Government Helps

Although countless sites have been destroyed in Louisiana, many other sites have been saved by concerned individuals, companies, and organizations.

Our legislators have been interested enough in Louisiana's heritage to draft laws that help protect sites. Without a permit, it is now illegal to dig into, alter, or take anything from a site on state or federal land. Recent legislation calls for strict fines or jail sentences for people collecting materials from federal lands.

Our laws also help protect sites from those land alteration projects that in the past destroyed so many sites. The locations of proposed projects are now checked against archaeological records to be sure that no known sites will be affected. If the project is a large one, or if the area appears likely to have sites, an archaeological investigation will be recommended to determine whether sites are in the area.

Because of this process, approximately 400 previously undocumented sites are now recorded and evaluated by archaeologists in Louisiana each year. This has resulted in a more complete record of Louisiana's archaeological sites and a decrease in the rate of site destruction by industry. It has also encouraged developers to think about the care of our past early in the planning stages of their projects.

Both federal and state governments protect archaeological sites as parks that the public can visit. In Louisiana, the National Park Service has included the Big Oak Island site near New Orleans as part of Jean Lafitte National Historical Park. This site dates from the time of Christ and was seasonally used for shellfish collecting and processing. The state of Louisiana owns two prehistoric archaeological sites that are open to the public and that have interpretive museums. One is Poverty Point State Commemorative Area where the state's largest prehistoric earthworks were built 3,000 years ago, and the other is Marksville State Commemorative Area where Indians built mounds approximately 2,000 years ago. Archaeological investigations have also been conducted at many of the commemorative areas associated with 18th, 19th, and 20th century history. These parks give people a chance to learn more about archaeology and how it contributes to an understanding of our state's past.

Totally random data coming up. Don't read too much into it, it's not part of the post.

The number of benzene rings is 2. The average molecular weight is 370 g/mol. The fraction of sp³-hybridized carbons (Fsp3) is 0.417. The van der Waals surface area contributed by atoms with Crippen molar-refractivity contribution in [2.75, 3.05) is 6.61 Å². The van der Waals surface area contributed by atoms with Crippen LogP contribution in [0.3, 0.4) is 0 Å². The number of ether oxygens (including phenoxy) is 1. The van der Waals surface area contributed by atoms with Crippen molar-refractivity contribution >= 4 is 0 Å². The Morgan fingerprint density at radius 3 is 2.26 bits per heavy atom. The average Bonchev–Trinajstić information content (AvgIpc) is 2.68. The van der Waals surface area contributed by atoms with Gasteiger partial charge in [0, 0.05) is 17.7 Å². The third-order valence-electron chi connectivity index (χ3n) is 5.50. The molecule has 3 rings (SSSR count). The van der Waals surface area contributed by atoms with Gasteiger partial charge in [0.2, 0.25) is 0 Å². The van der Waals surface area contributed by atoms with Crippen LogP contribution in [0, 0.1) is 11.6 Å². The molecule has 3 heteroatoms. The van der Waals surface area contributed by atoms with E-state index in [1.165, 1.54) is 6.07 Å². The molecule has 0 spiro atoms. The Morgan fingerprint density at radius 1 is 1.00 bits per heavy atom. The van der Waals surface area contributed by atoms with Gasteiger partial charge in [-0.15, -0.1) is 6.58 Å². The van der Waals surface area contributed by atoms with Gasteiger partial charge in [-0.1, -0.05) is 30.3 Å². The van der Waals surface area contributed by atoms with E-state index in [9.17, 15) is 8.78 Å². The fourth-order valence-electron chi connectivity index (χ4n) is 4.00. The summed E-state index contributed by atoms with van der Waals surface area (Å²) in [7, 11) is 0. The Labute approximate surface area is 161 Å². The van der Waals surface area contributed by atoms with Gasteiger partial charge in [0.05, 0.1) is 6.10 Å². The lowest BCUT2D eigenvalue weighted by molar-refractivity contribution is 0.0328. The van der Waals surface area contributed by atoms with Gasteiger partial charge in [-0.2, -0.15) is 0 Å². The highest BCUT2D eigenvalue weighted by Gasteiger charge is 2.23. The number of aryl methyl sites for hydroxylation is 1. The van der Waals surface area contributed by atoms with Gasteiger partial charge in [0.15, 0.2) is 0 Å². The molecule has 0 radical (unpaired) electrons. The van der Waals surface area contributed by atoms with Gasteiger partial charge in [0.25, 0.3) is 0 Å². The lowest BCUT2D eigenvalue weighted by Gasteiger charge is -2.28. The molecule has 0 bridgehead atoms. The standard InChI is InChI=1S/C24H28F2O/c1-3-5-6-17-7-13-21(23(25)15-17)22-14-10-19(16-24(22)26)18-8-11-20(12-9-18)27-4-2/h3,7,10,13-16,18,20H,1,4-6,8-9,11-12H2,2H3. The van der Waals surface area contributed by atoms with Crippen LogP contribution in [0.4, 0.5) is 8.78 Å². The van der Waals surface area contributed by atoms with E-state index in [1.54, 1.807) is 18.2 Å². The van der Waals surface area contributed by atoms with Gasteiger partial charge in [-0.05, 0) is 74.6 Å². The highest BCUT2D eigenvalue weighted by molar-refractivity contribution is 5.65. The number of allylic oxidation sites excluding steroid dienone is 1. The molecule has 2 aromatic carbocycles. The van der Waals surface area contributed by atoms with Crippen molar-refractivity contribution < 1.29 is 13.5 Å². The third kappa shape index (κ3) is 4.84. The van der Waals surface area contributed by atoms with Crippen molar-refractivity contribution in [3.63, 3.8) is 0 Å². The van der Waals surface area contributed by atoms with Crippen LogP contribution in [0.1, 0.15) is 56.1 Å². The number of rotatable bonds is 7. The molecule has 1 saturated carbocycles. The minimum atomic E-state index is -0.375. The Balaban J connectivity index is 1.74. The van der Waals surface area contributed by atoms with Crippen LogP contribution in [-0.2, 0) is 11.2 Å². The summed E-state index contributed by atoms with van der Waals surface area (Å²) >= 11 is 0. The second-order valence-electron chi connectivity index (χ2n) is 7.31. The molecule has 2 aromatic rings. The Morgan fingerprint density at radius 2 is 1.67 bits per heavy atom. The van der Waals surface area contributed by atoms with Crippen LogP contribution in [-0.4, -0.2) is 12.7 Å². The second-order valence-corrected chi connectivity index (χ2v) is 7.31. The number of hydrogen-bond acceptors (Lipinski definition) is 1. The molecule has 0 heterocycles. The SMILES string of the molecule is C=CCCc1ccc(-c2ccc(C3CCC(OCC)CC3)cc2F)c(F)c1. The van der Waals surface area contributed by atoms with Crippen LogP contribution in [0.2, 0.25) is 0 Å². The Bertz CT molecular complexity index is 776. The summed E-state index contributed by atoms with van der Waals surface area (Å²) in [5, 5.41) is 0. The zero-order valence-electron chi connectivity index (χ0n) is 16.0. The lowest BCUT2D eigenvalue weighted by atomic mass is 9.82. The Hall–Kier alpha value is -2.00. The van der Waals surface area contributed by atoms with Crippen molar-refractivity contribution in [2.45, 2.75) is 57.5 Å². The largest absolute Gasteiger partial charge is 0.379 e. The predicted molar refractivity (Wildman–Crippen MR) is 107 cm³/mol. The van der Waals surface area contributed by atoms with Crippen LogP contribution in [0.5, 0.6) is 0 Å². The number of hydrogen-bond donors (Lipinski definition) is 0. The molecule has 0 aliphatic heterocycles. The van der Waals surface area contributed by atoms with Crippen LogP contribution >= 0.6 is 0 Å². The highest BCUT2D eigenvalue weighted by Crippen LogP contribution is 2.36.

Business and Industry Help

Businesses and industries are most likely to deal with archaeological sites when they plan projects on publicly-owned lands or when projects require permits. Many developers are sensitive to the need for preservation of important sites and plan ahead for evaluation of the project's impact on these. Businesses and industries whose projects will affect sites are proving to be creative in their responses. Sometimes, a minor change, like moving a road 25 feet to one side, may prevent a site from being destroyed.

Businesses also participate in archaeology because of curiosity about sites on their land. Some have provided food and lodging for excavators or have given grants to archaeologists to fund field and lab work. After analysis is completed, these companies have either donated artifacts to a museum or have developed small displays for their employees.

Owners of a 41,000-acre plantation southwest of New Orleans funded archaeological study of their land. Their support, along with grants from the U.S. Department of the Interior, provided for systematic survey of the habitable portion of their land. Archaeologists located, identified, mapped, and evaluated more than 100 previously unrecorded prehistoric and historic sites. The study resulted in development of a plan for the future management of archaeological resources on the property, providing protection for an irreplaceable part of the state's history.

Companies are discovering that becoming involved with archaeology can have tax advantages. If a company donates land with a site on it to a nonprofit or governmental organization, the donation can be claimed as a tax deduction. A company also can receive a tax benefit by sponsoring excavation of a site either on or off its property. One southern Louisiana company funded 25% of the cost of an excavation and counted that as a tax deduction. The company owned the land with the site, so by donating the artifacts, it also could claim their worth as a tax deduction.


A Baton Rouge company also was able to use archaeology in public relations. It developed an outstanding display about prehistoric Louisiana for the lobby of its main building. The exhibit attracts visitors and promotes interest not only in archaeology, but also in the company's services.


One New Orleans developer is protecting a major site and is advertising its decision.

Private Landowners Help